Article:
Clarinetist, jazz musician, and klezmer virtuoso Don Byron. He's an unlikely candidate to play klezmer, a product of Eastern European Yiddish culture: Byron is African American and dreadlocked. Byron has become best known for klezmer, but musically he's all over the map: He plays jazz with his Don Byron Quintet, modern classical music with the Semaphore quintet, and he toured Europe last fall with Music for Six Musicians, an Afro-Cuban ensemble. He's also currently writing a classical piece for the avant-garde Kronos Quartet.
The Klezmer revival is mostly led by third-generation American Jews. Clarinetist Don Byron is a notbale exception -- he's an African American musician who pays tribute to the compositions of Mickey Katz. Byron is an alumnus of the Klezmer Conservatory Band, and he performs on the anthology album "Live At The Knitting Factory, Volume 3."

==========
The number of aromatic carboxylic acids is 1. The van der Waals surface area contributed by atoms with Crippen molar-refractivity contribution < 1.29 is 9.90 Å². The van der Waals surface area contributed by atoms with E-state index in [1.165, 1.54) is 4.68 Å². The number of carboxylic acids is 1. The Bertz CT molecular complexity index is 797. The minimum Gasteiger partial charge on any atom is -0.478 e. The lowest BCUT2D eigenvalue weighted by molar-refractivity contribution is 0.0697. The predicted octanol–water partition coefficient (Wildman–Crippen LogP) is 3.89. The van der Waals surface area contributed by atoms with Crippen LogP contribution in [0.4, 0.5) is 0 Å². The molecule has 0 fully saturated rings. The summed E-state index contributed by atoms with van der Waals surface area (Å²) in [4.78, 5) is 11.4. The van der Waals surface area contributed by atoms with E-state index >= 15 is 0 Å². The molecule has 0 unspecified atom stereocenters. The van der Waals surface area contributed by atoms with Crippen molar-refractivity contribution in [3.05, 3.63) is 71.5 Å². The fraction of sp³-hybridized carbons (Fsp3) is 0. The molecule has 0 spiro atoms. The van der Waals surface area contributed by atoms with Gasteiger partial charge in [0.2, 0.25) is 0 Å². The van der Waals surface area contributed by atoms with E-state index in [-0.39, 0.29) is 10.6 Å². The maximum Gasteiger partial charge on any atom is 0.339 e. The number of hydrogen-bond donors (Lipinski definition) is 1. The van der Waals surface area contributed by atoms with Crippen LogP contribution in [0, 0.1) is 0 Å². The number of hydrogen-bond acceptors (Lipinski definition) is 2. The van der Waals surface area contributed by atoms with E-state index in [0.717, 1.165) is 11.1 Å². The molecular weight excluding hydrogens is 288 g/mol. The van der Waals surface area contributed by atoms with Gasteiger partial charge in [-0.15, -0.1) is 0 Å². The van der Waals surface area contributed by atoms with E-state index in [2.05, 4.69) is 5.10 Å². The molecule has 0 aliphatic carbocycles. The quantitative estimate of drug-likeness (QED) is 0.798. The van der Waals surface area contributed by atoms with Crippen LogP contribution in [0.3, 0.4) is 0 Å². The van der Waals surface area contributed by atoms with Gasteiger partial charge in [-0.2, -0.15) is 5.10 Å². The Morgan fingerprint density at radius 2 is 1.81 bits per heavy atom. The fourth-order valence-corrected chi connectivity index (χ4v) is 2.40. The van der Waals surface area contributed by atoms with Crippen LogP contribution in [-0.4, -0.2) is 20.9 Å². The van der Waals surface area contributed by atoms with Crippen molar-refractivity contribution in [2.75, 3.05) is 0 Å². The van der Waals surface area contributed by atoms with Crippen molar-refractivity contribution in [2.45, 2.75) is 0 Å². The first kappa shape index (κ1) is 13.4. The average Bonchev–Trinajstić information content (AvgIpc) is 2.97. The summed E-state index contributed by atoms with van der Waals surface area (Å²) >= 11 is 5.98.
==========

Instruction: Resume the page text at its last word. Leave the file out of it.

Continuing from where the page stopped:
Clarinetist Don Byron. Byron's black, but he plays klezmer, the music created from the mixture of American jazz and European jewish culture. Byron's an alumnus of the Klezmer Conservatory Band, and he performs on a new anthology album called "Live At The Knitting Factory." It's on A&M records.
Actor Joel Grey talks about the legacy of his father, comedic actor and clarinetist Mickey Katz. Grey's Jewish heritage helped him add complexity to his performance in the Broadway and film versions of Cabaret, in which he played the Master of Ceremonies.
Hankus Netsky is the founder and leader of the Klezmer Conservatory Band. Klezmer mixes traditional Yiddish and Israeli music with American influences. Netsky joins the show to discuss the history of the genre and to share 78-records of klezmer music from the 1920s.